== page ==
Proofing behaviours and gaining reliability of the behaviours we teach, in all situations, is important. You may have the best trained dog in the world at a training class, or a first class obedience dog in your living room at home, but if you get your dog out into the street or go for a walk in the park and your pup gives you a blank look when you cover the basics you’ve likely been over 1000 times, we can ascertain we haven’t proofed the behaviours.
So, how can we proof behaviours?
We can set training criteria in our training sessions. Essentially what this means is, we set criteria in each training session we do, for what we want to achieve. We don’t just look at the ability to actually perform a behaviour, we can look at other things when setting criteria, too. For example, how quickly a behaviour is being performed (latency), you ask for a ‘sit’ and 5 minutes later you finally get that sit! Or, the duration of a behaviour too.
Distractions are absolutely everywhere when dog training, they can be anything and everything, often things we may not even notice or give thought to. It can make training sessions more stressful and frustrating if we don’t gradually increase the distraction levels, at a slow pace. It is not always other people, or other animals, which can cause your dog to be less than interested in what you’re teaching. Things like surfaces can play a part in distraction levels. For example, if your pup has been taught in a hall on a shiny floor, he may sliiiiide into his ‘downs’ quite nicely. However, put him on grass and he may struggle to understand what we’re asking of him. We need to ‘proof’ these behaviours before they are reliable in all situations and environments. If we move too quickly with behaviours, our pups will fail, we then have nothing to reinforce and what we were doing becomes rather pointless! To us, and our dogs.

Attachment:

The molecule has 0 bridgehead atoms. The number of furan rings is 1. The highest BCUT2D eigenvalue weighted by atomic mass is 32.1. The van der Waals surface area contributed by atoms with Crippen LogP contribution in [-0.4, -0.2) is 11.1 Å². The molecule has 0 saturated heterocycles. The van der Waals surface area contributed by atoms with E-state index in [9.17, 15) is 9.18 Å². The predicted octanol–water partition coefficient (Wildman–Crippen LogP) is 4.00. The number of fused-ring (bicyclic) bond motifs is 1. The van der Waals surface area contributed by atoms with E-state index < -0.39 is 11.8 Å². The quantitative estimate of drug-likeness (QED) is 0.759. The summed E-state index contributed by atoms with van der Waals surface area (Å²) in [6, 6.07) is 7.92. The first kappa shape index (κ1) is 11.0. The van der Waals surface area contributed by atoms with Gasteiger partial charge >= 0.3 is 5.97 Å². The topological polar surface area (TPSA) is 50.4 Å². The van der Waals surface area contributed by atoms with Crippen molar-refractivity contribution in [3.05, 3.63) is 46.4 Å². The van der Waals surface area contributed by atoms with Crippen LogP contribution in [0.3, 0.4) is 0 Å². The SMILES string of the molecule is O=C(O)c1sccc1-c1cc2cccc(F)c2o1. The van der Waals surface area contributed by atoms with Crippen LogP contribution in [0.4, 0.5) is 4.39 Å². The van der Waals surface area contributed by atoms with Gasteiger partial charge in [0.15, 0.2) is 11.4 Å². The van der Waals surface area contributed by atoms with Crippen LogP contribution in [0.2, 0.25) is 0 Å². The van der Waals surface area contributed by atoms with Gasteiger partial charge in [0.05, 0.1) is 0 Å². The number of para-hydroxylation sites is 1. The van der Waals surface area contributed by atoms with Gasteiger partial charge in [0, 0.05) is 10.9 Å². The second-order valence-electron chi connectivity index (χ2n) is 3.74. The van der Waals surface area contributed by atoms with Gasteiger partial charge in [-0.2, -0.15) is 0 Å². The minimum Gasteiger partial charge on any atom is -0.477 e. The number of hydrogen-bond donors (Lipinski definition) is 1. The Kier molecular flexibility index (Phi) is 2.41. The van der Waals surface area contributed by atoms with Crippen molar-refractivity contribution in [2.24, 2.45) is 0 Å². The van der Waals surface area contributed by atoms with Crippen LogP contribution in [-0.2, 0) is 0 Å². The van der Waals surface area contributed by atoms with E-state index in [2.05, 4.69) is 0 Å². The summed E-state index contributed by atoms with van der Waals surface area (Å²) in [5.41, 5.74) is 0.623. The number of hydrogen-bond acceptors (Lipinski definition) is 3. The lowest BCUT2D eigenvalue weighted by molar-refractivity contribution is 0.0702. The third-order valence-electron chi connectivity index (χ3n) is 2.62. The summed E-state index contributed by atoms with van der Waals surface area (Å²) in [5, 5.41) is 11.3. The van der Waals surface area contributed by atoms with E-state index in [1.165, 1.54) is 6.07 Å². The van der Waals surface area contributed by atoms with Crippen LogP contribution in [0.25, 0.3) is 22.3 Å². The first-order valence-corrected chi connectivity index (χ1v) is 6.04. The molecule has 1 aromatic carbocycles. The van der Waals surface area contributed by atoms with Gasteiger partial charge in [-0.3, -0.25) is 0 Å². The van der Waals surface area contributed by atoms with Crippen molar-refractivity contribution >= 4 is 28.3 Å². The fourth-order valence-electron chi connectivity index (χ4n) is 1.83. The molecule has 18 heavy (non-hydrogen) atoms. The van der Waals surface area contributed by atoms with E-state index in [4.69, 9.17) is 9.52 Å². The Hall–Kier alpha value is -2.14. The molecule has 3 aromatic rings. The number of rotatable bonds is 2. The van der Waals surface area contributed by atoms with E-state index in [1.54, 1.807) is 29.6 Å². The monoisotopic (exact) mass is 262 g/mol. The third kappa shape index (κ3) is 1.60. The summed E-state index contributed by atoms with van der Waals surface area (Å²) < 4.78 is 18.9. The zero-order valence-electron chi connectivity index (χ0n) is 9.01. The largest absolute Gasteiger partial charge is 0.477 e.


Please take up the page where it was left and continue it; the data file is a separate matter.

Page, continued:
Think about the 3 D’s!!! Distraction, Duration, Distance.
Distractions – as I said, these are everywhere. From sights to sounds to scents, there are interesting things everywhere for your pup to be distracted by. Distractions need to be considered and gradually built up for a proofed behaviour, for example think about the weather? Wind? Rain? All of these can affect your dogs ability to reliably perform behaviours.
Duration – for example, your pup will go ‘down’ quite well, you will mark with a ‘yes’ and your pup leaps up, you then reward. What have we done? We have ignored the behaviour between the marker (your ‘yes’) and the reinforcer, which is a hugely important time! To build duration of that ‘down’, we need to reinforce when he is IN that down. Think also about heel work, the duration is essential, we want our pups to walk next to us for extended periods of time before being released to run, this needs to be built up and proofed.
Distance – we all train our pups right next to us, don’t we? Your pup will very quickly believe he needs to be right next to you to gain reinforcement. It’s natural, it’s been reinforcing before so will be again in your pups mind. However, we want our pup to perform behaviours however far away they may be. An emergency ‘stop’ for example, or a ‘send to bed’, or a ‘come’, all these cues are given at a distance. So we need to proof for this also.
So, in short, proofing of behaviours is extremely important. Whether you want to have the most fantastically well trained competition level obedience dog, or merely want your dog to ‘sit’ and ‘come’ when called, any behaviours you teach need to be proofed, to gain reliability. If your pup gives you a blank look or seems utterly disinterested or confused when you ask for a ‘sit’ in the park, have a think, did you teach the behaviour thoroughly enough in the first place, and was it generalised, and was it proofed? If the answer is ‘possibly not’, give your dog a break and set yourself some training criteria for your training sessions.
For more information about anything discussed, just get in touch!